The ICJ, REDRESS and OMCT submit report to the UN Committee Against Torture in Geneva ahead of its 12-13 November session on the USA.
The United States has compounded far-reaching violations of international law by constructing an unprecedented system of secrecy around certain detainees, including the six who face capital charges in military trials at Guantánamo Bay, according to a report submitted by the ICJ, REDRESS and the World Organisation Against Torture (OMCT) to the UN Committee Against Torture.
The United States claims that a number of detainees held at Guantánamo Bay, whom it refers to as “High Value Detainees” or “HVDs”, are terrorist suspects of high intelligence value.
Each was captured or handed over to the US in the years following the 9/11 attacks, and was subjected to enforced disappearance and torture at CIA “black sites” for a number of years until moved to Guantánamo Bay in September 2006.
These individuals are now held in a separate facility within Guantánamo Bay, and are almost completely cut off from the outside world.
The report details how an elaborate regime of executive secrecy rules, Military Commission procedural rules, restrictions on lawyers and isolation of the individuals ensure that no information is released to the public about torture and other ill-treatment perpetrated against the detainees by US authorities, or the other States that were involved.
This wall of secrecy is maintained in part through a “Protective Order” issued by the Military Commission preventing the detainees’ own military commission lawyers from disclosing any information about the detainees’ treatment in CIA custody, including their own recollections about where they were held and details of the torture and ill-treatment to which they were subjected.
The report underscores that the secrecy regime “represents a deliberate system to ensure that no information about torture and other ill-treatment committed against the detainees will be released, to secure impunity for perpetrators of torture, and to ensure that no redress for those tortured is achieved.”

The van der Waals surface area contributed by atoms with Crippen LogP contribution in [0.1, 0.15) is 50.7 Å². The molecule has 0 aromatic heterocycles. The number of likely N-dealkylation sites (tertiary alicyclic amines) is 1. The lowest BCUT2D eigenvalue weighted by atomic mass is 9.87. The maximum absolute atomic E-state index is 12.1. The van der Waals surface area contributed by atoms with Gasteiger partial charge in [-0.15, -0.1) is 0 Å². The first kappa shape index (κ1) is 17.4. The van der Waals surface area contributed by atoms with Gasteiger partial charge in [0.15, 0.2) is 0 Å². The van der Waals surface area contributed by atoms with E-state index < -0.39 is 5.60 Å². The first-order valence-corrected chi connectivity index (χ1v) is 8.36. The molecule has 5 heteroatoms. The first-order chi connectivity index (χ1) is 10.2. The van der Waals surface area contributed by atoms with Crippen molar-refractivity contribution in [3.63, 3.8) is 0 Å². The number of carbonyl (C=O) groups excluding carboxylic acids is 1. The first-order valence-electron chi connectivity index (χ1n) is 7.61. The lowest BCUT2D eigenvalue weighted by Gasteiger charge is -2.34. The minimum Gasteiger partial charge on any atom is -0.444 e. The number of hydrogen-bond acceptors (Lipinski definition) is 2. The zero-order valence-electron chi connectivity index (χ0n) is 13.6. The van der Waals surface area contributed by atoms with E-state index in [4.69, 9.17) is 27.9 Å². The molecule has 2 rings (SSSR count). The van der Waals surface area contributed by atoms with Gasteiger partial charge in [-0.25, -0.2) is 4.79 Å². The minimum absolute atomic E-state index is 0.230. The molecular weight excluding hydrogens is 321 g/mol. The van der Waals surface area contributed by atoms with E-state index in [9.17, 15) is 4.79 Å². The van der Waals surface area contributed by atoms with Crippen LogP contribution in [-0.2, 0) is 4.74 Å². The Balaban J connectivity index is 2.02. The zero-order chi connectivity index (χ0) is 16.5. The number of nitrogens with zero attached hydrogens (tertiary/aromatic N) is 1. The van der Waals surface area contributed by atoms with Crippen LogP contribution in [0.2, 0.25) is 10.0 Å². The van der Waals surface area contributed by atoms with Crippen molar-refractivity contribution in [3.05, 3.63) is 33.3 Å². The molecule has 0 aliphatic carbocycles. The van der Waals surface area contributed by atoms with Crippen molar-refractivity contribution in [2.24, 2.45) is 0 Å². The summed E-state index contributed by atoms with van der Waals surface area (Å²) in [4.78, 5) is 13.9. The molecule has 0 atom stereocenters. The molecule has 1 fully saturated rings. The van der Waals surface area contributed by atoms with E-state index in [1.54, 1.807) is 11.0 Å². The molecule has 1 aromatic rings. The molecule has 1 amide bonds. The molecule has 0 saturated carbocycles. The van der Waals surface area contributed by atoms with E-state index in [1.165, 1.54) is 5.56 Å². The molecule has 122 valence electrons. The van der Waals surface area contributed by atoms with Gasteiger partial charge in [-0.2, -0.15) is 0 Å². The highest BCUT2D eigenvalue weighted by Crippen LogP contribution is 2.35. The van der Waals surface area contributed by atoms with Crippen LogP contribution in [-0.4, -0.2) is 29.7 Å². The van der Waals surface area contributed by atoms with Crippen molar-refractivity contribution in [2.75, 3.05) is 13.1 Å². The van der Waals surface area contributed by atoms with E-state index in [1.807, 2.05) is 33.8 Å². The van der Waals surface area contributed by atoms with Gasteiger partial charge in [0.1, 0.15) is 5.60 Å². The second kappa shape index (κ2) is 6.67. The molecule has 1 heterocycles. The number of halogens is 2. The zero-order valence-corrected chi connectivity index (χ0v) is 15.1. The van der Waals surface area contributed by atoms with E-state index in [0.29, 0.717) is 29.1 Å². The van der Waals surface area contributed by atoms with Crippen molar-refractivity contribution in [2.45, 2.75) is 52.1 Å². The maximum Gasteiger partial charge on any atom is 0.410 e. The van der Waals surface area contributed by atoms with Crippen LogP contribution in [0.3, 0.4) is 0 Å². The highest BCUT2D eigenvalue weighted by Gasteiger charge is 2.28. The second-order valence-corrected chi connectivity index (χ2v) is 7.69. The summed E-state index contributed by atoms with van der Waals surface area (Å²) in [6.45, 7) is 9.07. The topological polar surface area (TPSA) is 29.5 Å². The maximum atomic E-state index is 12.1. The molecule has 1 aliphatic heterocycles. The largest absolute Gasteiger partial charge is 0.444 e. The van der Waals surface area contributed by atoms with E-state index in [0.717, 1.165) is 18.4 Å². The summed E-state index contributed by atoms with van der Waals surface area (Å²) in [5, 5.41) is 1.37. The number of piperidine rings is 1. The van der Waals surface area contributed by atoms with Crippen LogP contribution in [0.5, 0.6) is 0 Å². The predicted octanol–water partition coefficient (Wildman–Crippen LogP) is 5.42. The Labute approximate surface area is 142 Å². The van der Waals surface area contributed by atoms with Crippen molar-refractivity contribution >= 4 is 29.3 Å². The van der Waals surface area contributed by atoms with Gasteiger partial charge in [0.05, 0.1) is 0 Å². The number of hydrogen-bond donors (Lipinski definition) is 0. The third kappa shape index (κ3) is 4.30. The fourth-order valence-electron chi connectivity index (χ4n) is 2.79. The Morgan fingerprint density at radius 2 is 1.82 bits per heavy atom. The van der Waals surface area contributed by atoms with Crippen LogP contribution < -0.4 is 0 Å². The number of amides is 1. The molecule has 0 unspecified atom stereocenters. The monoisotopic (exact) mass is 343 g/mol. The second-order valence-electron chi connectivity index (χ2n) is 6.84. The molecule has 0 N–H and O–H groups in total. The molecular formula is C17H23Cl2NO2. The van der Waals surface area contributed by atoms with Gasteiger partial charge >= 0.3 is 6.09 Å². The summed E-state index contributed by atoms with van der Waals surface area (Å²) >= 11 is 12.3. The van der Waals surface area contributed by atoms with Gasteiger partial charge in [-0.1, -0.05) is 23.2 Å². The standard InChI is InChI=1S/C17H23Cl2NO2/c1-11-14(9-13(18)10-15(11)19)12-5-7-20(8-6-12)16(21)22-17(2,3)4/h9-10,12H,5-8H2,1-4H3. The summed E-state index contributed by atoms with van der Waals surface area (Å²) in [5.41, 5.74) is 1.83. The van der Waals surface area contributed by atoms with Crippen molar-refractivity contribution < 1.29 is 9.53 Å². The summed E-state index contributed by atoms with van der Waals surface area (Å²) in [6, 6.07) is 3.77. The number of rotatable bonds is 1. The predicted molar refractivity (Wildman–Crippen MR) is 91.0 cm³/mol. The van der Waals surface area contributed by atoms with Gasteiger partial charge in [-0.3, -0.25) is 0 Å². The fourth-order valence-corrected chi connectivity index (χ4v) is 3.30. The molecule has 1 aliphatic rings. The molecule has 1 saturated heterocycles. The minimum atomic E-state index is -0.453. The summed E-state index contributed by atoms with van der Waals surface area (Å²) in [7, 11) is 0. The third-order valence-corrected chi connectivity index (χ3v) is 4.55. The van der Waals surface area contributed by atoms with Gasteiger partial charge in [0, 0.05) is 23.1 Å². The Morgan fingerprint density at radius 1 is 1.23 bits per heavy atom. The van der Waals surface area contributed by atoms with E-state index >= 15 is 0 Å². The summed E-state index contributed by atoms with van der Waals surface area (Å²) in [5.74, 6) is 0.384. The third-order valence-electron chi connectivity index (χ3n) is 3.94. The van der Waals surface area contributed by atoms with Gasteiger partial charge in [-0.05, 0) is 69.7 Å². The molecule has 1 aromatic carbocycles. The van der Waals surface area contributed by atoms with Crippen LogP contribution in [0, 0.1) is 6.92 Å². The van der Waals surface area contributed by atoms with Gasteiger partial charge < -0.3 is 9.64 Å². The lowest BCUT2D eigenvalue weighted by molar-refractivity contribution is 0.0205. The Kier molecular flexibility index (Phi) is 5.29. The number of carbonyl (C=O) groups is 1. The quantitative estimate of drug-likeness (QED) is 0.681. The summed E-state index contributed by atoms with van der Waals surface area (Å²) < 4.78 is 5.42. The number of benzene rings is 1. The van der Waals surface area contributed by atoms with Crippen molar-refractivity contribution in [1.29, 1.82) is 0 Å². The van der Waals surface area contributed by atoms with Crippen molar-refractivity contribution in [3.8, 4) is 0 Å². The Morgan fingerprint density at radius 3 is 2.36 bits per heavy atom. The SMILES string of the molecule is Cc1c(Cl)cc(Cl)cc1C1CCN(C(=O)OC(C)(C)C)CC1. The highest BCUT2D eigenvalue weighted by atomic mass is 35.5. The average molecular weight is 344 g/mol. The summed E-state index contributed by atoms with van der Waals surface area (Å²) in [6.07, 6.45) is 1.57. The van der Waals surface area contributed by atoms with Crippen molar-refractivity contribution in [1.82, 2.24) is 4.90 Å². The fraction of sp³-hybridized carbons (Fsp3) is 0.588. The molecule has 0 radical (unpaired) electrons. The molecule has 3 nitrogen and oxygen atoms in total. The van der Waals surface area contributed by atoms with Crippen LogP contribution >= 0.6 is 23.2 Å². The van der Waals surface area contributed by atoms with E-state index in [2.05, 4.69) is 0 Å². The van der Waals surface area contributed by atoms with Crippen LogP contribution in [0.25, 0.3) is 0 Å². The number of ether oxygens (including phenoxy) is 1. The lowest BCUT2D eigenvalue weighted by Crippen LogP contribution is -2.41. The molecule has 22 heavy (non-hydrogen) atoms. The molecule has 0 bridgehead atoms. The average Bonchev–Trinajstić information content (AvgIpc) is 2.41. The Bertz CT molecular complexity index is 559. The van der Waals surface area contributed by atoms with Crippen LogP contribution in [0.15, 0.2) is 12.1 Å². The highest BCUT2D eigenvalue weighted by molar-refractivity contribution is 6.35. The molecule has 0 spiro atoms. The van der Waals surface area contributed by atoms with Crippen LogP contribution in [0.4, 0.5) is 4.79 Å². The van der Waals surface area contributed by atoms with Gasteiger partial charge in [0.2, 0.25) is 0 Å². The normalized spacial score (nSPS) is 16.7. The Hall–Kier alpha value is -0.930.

This results in an unequivocal violation of the rights guaranteed to victims of torture under the Convention against Torture and Other Cruel, Inhuman or Degrading Treatment or Punishment.
The report explains how the secrecy regime not only fatally undermines the fairness of the Military Commission trials, but also has served to obstruct not only inquiries in the US, but also investigations into allegations that some European countries were complicit in the CIA rendition programme.
REDRESS, one of the organisations behind the report, represents detainee Mustafa al-Hawsawi in proceedings in Europe concerning claims that he was held in secret detention in both Poland and Lithuania.
However, because of the secrecy regime at Guantánamo Bay, REDRESS has not been able to speak to Mr al-Hawsawi directly, or to obtain any information from him or his defense lawyers about where he was held or what was done to him. Instead, all work on the investigation has been limited to proceeding on the basis of information in the public domain.
“Some 13 years after the United States first embarked on its unlawful rendition and secret detention program, the United States has yet to hold any official to account for the crimes committed under it, nor has it provided any of its many victims with an effective remedy and reparation,” said Ian Seiderman, Legal and Policy Director of ICJ. “As the report shows, the failure to allow for a public accounting whereby the truth surrounding the programme is ventilated has had adverse consequences for the fair and effective administration of justice by the US, particularly in respect of the deeply flawed Military Commissions.”
Carla Ferstman, Director of REDRESS, said: “The United States has taken great measures to ensure that information about the serious human rights violations committed against these individuals during the time they were forcibly disappeared in CIA black sites is not revealed to the public. This not only perpetuates the original torture and ill-treatment, but leads to impunity, as it ensures that perpetrators cannot be investigated and prosecuted.”
Gerald Staberock, OMCT Secretary General, said: “A legal system established to prevent detainees and their advocates to speak about the treatment suffered is truly unprecedented. The rendition system was nothing else but a joint criminal enterprise. Destroying de facto the fundamental right to a remedy has nothing to do with legitimate secrecy grounds. It stays in the same logic of maintaining a legal system of impunity. This is not an issue of the past. It is about the present.”
The organizations have submitted the report in advance of the USA’s appearance before the Committee against Torture and Other Cruel, Inhuman or Degrading Treatment or Punishment on 12-13 November in Geneva to face questioning about the extent to which they have complied with their obligations under the Convention Against Torture, which the USA ratified in 1994.
A copy of the report is available here
Ian Seiderman, ICJ Legal and Policy Director: t +41 22 979 3800 ; e: ian.seiderman(a)icj.org